‘Churchill & Smuts,The Friend­ship’,re­veals the re­mark­able bond be­tween two lead­ers his­tory has treated very dif­fer­ently,writes

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ples he pro­fessed, and an in­suf­fi­ciency of po­lit­i­cal fore­sight, which led to his de­feat by his own peo­ple in less than a decade.

The news­pa­per archives leave a telling trace of Afrikaner disen­chant­ment at the mo­ment South Africa en­tered the war.

A day after Smuts slim vic­tory against Hert­zog, the prime min­is­ter re­signed, his state­ment re­ported on Septem­ber 6, 1939, con­tain­ing an omi­nously ac­cu­rate pre­dic­tion.

While Hert­zog was surely wrong in his parochial view of Nazi do­ings in Europe hav­ing “not even a sub­or­di­nate” rel­e­vance to South Africa, he pre­dicted with pin­point ac­cu­racy one of the chief con­se­quences of Smuts’ de­ter­mi­na­tion to join Churchill in fight­ing Hitler.

“For­tu­nately,” Hert­zog said, “this step by Gen­eral Smuts will also have the ef­fect of pro­mot­ing the unity of the Afrikaans-speak­ing peo­ple, for which such a fer­vent de­sire has ex­isted for many years, to such an ex­tent that we can con­fi­dently an­tic­i­pate its early re­al­i­sa­tion. The peo­ple will later be given an op­por­tu­nity of de­cid­ing on the po­lit­i­cal form which this una­nim­ity should take, but I would like to state here that even at this stage the leader of the Na­tion­al­ist Party has as­sured us of the full sup­port of his party in this strug­gle for the main­te­nance of our free­dom.”

Smuts had a war to fight be­fore hav­ing to face the an­tipa­thy of Afrikaner na­tion­al­ists in 1948, but when he did, his de­feat – as Richard Steyn records in his im­mensely read­able Churchill & Smuts, The Friend­ship – shocked the old man, ac­cord­ing to his son, Jan­nie, “more gravely than any event I have wit­nessed”.

Yet, per­haps, there might have been some con­so­la­tion for him in much that had come be­fore, and much of it as­so­ci­ated with what Steyn brings out to have been the al­most cer­tainly over­looked close bond be­tween wartime ti­tan Churchill and his four years older con­frère and trusted sound­ing board, the Cam­bridge-ed­u­cated Smuts.

What started out as an un­likely friend­ship grew into one of the clos­est and most en­dur­ing ei­ther man had.

Steyn shares the amus­ing in­sight of Churchill’s long-time per­sonal physi­cian, Lord Mo­ran, that “his pa­tient’s in­abil­ity to pick the right peo­ple (as firm friends) was be­cause he wasn’t suf­fi­ciently in­ter­ested in any­one else but him­self ”.

Churchill him­self, he records, re­ferred to his “busy, self­ish life”. Smuts, like­wise, had “few in­ti­mate friends”. Yet, th­ese two “ego­cen­tric, self-driven, hard-work­ing sin­gu­lar char­ac­ters” were drawn to each other for more than half a cen­tury.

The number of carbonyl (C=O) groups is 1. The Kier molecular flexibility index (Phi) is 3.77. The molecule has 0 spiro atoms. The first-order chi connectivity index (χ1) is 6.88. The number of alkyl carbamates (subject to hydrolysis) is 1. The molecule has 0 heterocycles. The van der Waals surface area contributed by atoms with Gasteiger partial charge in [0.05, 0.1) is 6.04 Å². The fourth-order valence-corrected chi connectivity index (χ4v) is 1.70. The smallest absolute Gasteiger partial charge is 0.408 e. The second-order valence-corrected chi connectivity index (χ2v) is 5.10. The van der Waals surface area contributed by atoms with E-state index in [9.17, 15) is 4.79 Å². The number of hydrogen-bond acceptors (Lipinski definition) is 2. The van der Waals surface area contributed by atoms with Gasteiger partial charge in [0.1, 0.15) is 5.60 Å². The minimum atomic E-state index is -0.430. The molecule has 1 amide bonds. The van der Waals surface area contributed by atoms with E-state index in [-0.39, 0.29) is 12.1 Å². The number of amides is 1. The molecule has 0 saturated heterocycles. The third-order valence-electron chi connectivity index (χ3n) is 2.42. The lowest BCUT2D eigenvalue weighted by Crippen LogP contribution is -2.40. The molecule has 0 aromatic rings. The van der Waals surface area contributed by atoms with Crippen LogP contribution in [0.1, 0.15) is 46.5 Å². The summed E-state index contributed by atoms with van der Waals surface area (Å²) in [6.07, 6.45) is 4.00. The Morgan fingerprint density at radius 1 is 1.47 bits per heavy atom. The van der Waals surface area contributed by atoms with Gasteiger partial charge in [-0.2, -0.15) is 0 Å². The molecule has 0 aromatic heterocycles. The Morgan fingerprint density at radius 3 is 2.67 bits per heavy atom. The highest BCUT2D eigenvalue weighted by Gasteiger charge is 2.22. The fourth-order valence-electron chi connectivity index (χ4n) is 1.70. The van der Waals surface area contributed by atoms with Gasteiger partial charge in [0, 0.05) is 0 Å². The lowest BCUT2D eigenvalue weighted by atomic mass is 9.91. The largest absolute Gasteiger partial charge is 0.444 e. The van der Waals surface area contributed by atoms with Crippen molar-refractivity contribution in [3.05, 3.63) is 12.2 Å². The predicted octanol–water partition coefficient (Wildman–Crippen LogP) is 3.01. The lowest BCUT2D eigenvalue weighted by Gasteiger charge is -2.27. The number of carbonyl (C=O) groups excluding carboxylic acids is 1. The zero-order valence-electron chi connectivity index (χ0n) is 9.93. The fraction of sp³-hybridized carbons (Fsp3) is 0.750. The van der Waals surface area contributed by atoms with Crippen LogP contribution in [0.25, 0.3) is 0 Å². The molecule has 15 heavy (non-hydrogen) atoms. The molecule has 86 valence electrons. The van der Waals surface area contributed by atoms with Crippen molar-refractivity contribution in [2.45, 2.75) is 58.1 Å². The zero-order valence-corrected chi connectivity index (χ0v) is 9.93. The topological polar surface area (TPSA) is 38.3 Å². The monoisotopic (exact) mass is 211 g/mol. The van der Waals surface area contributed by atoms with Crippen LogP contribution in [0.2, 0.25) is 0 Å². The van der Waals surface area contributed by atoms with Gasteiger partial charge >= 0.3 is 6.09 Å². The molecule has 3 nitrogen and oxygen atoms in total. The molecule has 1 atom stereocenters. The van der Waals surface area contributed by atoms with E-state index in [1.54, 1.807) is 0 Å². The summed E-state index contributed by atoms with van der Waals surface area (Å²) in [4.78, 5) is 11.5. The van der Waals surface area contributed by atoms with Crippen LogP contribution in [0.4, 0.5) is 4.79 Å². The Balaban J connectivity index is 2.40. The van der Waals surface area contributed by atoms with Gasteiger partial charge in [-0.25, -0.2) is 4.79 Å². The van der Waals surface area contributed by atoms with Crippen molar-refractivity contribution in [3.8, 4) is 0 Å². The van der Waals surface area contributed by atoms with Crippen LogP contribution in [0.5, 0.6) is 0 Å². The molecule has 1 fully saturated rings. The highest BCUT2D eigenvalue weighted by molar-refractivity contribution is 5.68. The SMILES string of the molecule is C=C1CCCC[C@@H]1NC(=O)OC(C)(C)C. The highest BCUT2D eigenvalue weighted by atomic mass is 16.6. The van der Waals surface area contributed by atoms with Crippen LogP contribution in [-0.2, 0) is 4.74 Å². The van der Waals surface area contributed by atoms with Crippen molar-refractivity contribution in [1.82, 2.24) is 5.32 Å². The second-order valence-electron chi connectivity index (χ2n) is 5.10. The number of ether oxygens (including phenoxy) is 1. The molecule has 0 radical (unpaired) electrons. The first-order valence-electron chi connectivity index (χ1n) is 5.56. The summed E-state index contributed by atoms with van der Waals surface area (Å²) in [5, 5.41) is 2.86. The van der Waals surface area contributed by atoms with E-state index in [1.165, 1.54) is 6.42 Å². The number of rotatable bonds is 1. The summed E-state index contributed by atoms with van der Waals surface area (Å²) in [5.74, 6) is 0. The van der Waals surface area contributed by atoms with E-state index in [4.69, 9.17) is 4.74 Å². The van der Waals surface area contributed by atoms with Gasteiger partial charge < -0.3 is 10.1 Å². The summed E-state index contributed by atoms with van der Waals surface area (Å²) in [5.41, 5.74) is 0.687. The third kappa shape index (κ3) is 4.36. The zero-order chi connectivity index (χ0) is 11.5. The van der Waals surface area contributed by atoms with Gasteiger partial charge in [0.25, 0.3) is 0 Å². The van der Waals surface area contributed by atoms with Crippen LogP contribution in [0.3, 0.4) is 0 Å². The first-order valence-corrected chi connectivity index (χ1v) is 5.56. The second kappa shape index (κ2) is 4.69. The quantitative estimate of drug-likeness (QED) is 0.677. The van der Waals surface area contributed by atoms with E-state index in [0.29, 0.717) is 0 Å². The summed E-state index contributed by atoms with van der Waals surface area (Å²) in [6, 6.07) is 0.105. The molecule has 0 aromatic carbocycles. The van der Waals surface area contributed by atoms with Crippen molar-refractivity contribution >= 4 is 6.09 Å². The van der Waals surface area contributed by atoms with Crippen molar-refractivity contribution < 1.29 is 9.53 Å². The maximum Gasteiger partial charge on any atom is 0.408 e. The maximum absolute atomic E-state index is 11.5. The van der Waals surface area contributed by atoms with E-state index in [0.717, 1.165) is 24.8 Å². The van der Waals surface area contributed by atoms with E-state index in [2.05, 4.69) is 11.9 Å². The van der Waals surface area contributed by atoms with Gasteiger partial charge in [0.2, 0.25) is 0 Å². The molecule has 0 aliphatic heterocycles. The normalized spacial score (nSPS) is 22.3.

A touch­ing to­ken of this bond is pro­vided in the book in the pic­ture of Churchill’s writ­ing desk at his coun­try home, Chartwell, typ­i­cally fea­tur­ing nearly a dozen framed pho­tog raphs, of him­self and his fam­ily, along with a minia­ture bust or two, and an ash­tray large enough to ac­com­mo­date his cigar. One among the por­traits stands out. It is a pho­to­graph of Jan Smuts.

They first en­coun­tered each other in the last months of the 19th cen­tury, just out­side Lady­smith in KwaZulu-Natal, in the open­ing phase of the An­glo-Boer War.

Smuts, not yet a commando leader but a gov­ern­ment lawyer in the Transvaal repub­lic, was pay­ing a visit to the Natal war zone when the au­da­cious Churchill, of­fi­cially a war correspondent for a Lon­don news­pa­per, but just as will­ing to muck in with some war­ring as the need arose, had been cap­tured by the Bo­ers. Though nei­ther wrote about the en­counter in their war mem­oirs, the mem­ory lin­gered for both. Smuts re­called his op­po­nent as a “scrubby, squat fig­ure of a man, un­shaved”, who was “fu­ri­ous, ven­omous, just like a viper”, and Churchill – at Smuts’s death – re­mem­bered first meet­ing his friend when “I was wet, drag­gle-tailed” and sub­jected to ques­tion­ing about his military rather than jour­nal­is­tic ex­ploit, ‘a dif­fi­cult mo­ment’”. They next met in the po­lit­i­cal con­text of the post-war uni­fi­ca­tion of South Africa, where each had a role in abet­ting the fa­tal com­pro­mise that post­poned the vi­tal ques­tion of black rights in the Union to an­other day – a mo­ment of ir­res­o­lu­tion that led to nearly a cen­tury of con­test, re­sent­ment, re­pres­sion, and re­volt.

If nei­ther man, as Steyn writes, was a jin­go­is­tic racial­ist, they shared a view of Euro­pean supremacy, and Bri­tish im­pe­ri­al­ism as its ve­hi­cle, as a force for good, for all peo­ple, a per­spec­tive which, for “many mod­ern his­to­ri­ans, with the ben­e­fit of hind­sight”, ren­dered the two “as prime sym­bols of an anachro­nis­tic em­pire”.

It was an em­pire – and, cou­pled with the no­tion of im­pe­rial good, a high-minded in­ter­na­tion­al­ism – that they worked jointly and en­er­get­i­cally to serve through both world warsand in the for­ma­tion of the UN.

Their mu­tual com­mit­ment to this view of world af­fairs res­onates in an ironic way in the post-colo­nial world, where, as Steyn writes “Nel­son Man­dela’s ‘new’ South Africa was the ul­ti­mate ben­e­fi­ciary of the in­ter­na­tional sys­tem that Smuts had helped cre­ate and Churchill in par­tic­u­lar had fought so hard to pre­serve”.

Yet, pos­ter­ity seems re­luc­tant to ac­knowl­edge this.

Steyn ex­am­ines the conundrum of his­tory’s very dif­fer­ent treat­ment of each man, not­ing that while the Churchillian legacy is mon­u­men­tal,

Churchill & Smuts, The Friend­ship is pub­lished by Jonathan Ball Pub­lish­ers.

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